This week I wrote to the Cabinet Secretary for Communities, Social Security and Equalities requesting a meeting to discuss a number of issues including housing.
Housing or a lack of affordable and suitable housing is in my mind one of the biggest social and economic problems faced by a majority of communities in Scotland.
I come across case after case week after week and I find it heart breaking that families, single people, older people and children can be in such dire straits and yet Scotland’s media pay little attention and the issue remains so low on the political agenda.
This cannot be allowed to continue as we will never tackle poverty and inequality if we cannot tackle Scotland’s housing crisis.
173,587 households on council housing waiting lists.
36,000 applications accepted as homeless.
75,000 households deemed as overcrowded.
The rate of new social sector housing completions fell by 44% between 2010 and 2014from 5,7000 to 3,200.
11,000 households are living in temporary accommodation.
1 in 10 households in Scotland affected by damp, condensation or both.
Over the last ten years, the number of people living in the private rented sector has doubled to 368,000.
The Herald newspaper run the good news story this week that North Lanarkshire Council will build an additional 1000 houses on top of the 800 already in their plans.
Fife Council has just completed a 5 year 2,700 new build programme which did not get lots of coverage but has made a big difference to the families and individuals who have been able to get a home as a result.
Across Scotland councils are doing their very best but we continue to have what Shelter call a ‘housing crisis’ and that is why we need a more joined up approach.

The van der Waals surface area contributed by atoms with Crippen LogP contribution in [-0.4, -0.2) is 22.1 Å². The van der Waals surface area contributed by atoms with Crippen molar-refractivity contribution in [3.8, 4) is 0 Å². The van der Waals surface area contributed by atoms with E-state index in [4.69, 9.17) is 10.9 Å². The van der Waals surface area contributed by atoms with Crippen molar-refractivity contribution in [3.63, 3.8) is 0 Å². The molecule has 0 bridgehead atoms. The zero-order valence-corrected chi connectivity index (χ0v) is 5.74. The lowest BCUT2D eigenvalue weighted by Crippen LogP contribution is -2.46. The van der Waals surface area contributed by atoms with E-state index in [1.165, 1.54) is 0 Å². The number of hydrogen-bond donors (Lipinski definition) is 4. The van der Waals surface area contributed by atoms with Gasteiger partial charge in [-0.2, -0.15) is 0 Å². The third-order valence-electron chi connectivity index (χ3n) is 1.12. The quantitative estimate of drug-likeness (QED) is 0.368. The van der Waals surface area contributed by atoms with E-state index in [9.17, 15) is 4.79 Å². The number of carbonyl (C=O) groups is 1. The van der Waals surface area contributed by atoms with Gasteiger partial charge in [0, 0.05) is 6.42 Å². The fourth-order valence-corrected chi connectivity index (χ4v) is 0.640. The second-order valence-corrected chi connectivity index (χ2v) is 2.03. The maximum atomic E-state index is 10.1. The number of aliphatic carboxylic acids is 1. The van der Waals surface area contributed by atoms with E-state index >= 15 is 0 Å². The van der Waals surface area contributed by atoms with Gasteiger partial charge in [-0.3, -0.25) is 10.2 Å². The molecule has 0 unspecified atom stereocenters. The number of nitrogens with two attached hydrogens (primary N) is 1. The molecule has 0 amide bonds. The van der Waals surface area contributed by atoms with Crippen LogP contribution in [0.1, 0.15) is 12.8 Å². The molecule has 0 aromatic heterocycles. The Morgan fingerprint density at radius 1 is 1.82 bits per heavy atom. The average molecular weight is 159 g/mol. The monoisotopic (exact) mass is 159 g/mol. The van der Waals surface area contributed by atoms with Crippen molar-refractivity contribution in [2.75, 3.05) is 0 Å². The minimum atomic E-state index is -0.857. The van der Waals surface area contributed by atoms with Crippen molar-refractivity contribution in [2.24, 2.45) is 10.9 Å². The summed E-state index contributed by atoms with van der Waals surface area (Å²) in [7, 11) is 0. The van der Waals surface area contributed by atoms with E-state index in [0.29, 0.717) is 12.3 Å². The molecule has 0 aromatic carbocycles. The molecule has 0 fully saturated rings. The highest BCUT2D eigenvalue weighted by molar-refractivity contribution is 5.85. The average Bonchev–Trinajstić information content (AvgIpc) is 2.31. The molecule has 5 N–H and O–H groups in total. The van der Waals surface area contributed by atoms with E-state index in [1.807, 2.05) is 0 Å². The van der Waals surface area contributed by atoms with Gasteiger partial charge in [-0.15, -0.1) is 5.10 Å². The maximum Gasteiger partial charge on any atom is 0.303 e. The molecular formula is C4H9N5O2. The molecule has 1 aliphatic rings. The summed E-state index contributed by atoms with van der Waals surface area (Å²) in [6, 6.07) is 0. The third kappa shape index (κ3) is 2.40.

The Scottish Government must put in place a coherent plan to tackle Scotland’s ‘housing crisis’. That is the message I am aiming to get across this week as I visit new council house building projects to highlight the level of housing need across Scotland and is why I have written to Cabinet Secretary Angela Constance calling on the government to publish a ‘National House Building Strategy’ for Scotland.
We cannot and will not tackle poverty or inequality in Scotland until we address Scotland’s ‘housing crisis’. Whilst the SNP government have said they will build a minimum of 50,000 affordable houses over the next 5 years of which 35,000 will be for social rent, the lack of detail and a strategy for delivery is cause for concern.
I am asking the government to work with local councils to establish housing partnerships that can address the availability of land, the requirements of planning, local housing needs analysis and the creation of private public partnerships to ensure mixed housing developments across communities. Done correctly, a new house build programme can address many issues in the current housing waiting lists supporting peoples changing housing, personal and wellbeing needs.
There are also economic opportunities for local jobs, training and apprenticeships. A national 5 year house build programme with the potential to commit to ten years can allow for proper planning of apprenticeship programs that will tackle the skills deficit in the building industry. None of this is rocket science, we have a clear commitment from the government to build 50,000 affordable houses 35,000 of which is for social rent, this in turn brings real opportunity for addressing housing need, creating jobs and giving thousands of youngsters a trade.
What we need is a clear plan and a strategy for delivering it nationally and locally.
Shelter Scotland say we need at least 12,000 new affordable homes each year for the next five years to tackle the crisis.
The commitment from the SNP government is therefore a very welcomed step in the right direction but if we do not put in place a national plan linked to local delivery plans then we miss a big opportunity to get it right for every person with a housing need, not to mention the massive economic benefits we will fail to harness.